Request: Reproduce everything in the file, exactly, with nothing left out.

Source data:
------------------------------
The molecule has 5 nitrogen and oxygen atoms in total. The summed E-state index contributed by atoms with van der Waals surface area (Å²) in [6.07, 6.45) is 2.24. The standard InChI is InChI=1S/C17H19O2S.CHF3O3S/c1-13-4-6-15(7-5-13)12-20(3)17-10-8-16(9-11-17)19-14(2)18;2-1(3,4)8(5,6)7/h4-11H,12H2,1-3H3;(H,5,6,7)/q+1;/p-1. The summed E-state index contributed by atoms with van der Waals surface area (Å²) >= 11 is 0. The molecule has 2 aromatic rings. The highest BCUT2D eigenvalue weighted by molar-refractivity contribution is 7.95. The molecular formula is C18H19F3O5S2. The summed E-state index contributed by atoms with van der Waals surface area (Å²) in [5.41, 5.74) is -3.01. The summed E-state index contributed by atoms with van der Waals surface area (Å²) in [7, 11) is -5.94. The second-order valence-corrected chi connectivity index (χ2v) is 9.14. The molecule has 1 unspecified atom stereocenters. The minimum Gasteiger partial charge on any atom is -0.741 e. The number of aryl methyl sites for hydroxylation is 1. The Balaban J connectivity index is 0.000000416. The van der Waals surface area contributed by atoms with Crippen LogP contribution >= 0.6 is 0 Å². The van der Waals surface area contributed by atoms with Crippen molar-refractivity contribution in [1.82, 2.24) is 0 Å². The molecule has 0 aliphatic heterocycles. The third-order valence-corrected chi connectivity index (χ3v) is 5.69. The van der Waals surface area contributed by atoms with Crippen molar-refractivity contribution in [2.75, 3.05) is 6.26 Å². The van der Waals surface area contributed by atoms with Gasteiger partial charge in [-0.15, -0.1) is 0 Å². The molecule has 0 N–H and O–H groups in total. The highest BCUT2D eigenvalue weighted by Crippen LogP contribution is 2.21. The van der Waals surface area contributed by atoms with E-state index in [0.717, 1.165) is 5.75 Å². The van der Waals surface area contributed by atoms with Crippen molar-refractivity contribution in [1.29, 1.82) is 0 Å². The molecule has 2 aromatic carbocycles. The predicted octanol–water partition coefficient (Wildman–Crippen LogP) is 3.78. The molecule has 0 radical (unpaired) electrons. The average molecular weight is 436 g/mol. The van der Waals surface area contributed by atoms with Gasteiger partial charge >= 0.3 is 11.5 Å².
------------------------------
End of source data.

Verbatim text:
The molecule has 5 nitrogen and oxygen atoms in total. The summed E-state index contributed by atoms with van der Waals surface area (Å²) in [6.07, 6.45) is 2.24. The standard InChI is InChI=1S/C17H19O2S.CHF3O3S/c1-13-4-6-15(7-5-13)12-20(3)17-10-8-16(9-11-17)19-14(2)18;2-1(3,4)8(5,6)7/h4-11H,12H2,1-3H3;(H,5,6,7)/q+1;/p-1. The summed E-state index contributed by atoms with van der Waals surface area (Å²) >= 11 is 0. The molecule has 2 aromatic rings. The highest BCUT2D eigenvalue weighted by molar-refractivity contribution is 7.95. The molecular formula is C18H19F3O5S2. The summed E-state index contributed by atoms with van der Waals surface area (Å²) in [5.41, 5.74) is -3.01. The summed E-state index contributed by atoms with van der Waals surface area (Å²) in [7, 11) is -5.94. The second-order valence-corrected chi connectivity index (χ2v) is 9.14. The molecule has 1 unspecified atom stereocenters. The minimum Gasteiger partial charge on any atom is -0.741 e. The number of aryl methyl sites for hydroxylation is 1. The Balaban J connectivity index is 0.000000416. The van der Waals surface area contributed by atoms with Crippen LogP contribution >= 0.6 is 0 Å². The van der Waals surface area contributed by atoms with Crippen molar-refractivity contribution in [1.82, 2.24) is 0 Å². The molecule has 0 aliphatic heterocycles. The third-order valence-corrected chi connectivity index (χ3v) is 5.69. The van der Waals surface area contributed by atoms with Crippen molar-refractivity contribution in [2.75, 3.05) is 6.26 Å². The van der Waals surface area contributed by atoms with Gasteiger partial charge in [-0.15, -0.1) is 0 Å². The molecule has 0 N–H and O–H groups in total. The highest BCUT2D eigenvalue weighted by Crippen LogP contribution is 2.21. The van der Waals surface area contributed by atoms with E-state index in [0.717, 1.165) is 5.75 Å². The van der Waals surface area contributed by atoms with Crippen molar-refractivity contribution in [1.29, 1.82) is 0 Å². The molecule has 2 aromatic carbocycles. The predicted octanol–water partition coefficient (Wildman–Crippen LogP) is 3.78. The molecule has 0 radical (unpaired) electrons. The average molecular weight is 436 g/mol. The van der Waals surface area contributed by atoms with Gasteiger partial charge >= 0.3 is 11.5 Å².